DEC 31, 2018 09:09 AM PST

NASA's New Horizons Probe Prepares for Close Approach with Ultima Thule

It’s here; the moment we’ve all been waiting for. NASA’s New Horizons spacecraft is about to tango with a dark and icy Kuiper Belt Object (KBO) known to astronomers as Ultima Thule (previously 2014 MU69).

An artist's rendition of the New Horizons spacecraft flying past Ultima Thule.

Image Credit: NASA

The last time New Horizons sparked this much excitement, it was performing the historic Pluto flyby. Ultima Thule, on the other hand, is soon to become the most distant object ever visited by a spacecraft. But the excitement doesn’t end there, because New Horizons will fly past Ultima Thule almost three times closer than it did Pluto when it captured those stunning images of the distant dwarf planet.

New Horizons received the green light to proceed with its current trajectory less than two weeks ago, and it’s been hurtling toward the distant world ever since. The probe is expected to fly past Ultima Thule at 12:33 A.M. Eastern time on New Year’s Day, grabbing historical photographs of the object before it speeds away.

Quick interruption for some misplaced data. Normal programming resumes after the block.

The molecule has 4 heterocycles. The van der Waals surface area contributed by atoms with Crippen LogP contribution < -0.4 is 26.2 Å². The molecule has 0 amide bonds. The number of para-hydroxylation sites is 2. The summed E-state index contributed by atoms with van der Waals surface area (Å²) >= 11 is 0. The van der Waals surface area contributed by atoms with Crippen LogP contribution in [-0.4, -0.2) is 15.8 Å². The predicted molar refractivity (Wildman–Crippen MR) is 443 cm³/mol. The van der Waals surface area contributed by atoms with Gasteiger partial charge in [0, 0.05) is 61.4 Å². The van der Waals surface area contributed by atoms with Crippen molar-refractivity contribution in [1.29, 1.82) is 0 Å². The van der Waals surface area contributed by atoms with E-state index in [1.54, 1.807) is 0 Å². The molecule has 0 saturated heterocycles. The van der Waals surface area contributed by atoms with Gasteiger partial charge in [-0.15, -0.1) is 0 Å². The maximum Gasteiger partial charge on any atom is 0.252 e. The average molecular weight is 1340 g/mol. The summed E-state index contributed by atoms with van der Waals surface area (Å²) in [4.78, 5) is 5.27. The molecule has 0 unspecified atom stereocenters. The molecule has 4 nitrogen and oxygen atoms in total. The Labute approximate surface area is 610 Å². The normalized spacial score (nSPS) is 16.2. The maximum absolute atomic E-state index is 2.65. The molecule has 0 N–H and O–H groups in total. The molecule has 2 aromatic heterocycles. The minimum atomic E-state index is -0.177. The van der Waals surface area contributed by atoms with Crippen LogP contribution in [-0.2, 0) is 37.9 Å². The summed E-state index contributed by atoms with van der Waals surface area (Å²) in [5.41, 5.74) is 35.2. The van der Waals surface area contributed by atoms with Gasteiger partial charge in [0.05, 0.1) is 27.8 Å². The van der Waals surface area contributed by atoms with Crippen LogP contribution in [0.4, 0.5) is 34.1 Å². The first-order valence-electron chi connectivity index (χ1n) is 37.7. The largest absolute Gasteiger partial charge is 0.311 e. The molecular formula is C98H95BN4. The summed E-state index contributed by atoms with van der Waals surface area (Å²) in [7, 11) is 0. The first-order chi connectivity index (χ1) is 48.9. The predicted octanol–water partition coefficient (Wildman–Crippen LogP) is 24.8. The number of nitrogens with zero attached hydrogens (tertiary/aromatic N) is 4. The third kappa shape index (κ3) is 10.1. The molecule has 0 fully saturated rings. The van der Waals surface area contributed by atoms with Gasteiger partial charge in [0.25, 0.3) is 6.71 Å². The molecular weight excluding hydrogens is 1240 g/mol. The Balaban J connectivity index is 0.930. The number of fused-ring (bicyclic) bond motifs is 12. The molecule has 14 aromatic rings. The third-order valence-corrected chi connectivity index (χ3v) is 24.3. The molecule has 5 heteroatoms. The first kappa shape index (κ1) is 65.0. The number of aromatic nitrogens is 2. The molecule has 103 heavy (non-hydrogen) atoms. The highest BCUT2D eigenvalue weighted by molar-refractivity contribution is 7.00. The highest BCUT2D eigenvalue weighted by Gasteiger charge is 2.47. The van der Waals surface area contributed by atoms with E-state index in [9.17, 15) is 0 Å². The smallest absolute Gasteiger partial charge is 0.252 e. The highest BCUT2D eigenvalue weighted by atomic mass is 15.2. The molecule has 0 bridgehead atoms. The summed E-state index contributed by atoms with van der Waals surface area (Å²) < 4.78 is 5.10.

Related: New Horizons wakes up from a low-power state to prepare for the Ultima Thule fly-by

The importance of this data can’t be written off. KBOs like Ultima Thule are too distant to observe via space telescopes in visible light, and New Horizons’ fly-by will offer detailed views of these objects that have never before been seen. This, in and of itself, is particularly significant given the idea that KBOs are thought to be incredibly old and may hold untold secrets about how the solar system formed.

As you might come to expect from a milestone of this magnitude, NASA’s thrilled to be in the driver’s seat as it all goes down. The American space agency plans to live-stream the fly-by on NASA TV and via the space agency’s YouTube channel such that the world can tune in in real time.

For your convenience, we’ve embedded that YouTube frame below such that you need only tune in at the designated time to watch as everything unfolds:

Related: Near-twin of New Horizons' Ralph instrument set to observe Jupiter's Trojan asteroids

Unfortunately, we won’t get a live feed from the fly-by during the fly-by event because the New Horizons spacecraft is so far away. There’s a 6-hour, 7-minute delay before any data beamed back to Earth by New Horizons reaches scientists, and we don't expect to receive all the photographs until several months later.

At this time, there’s no word on what New Horizons’ next target might be. It could be a while after the Ultima Thule fly-by before the spacecraft explores another distant body in the solar system.

Source: NASA

About the Author
  • Fascinated by scientific discoveries and media, Anthony found his way here at LabRoots, where he would be able to dabble in the two. Anthony is a technology junkie that has vast experience in computer systems and automobile mechanics, as opposite as those sound.
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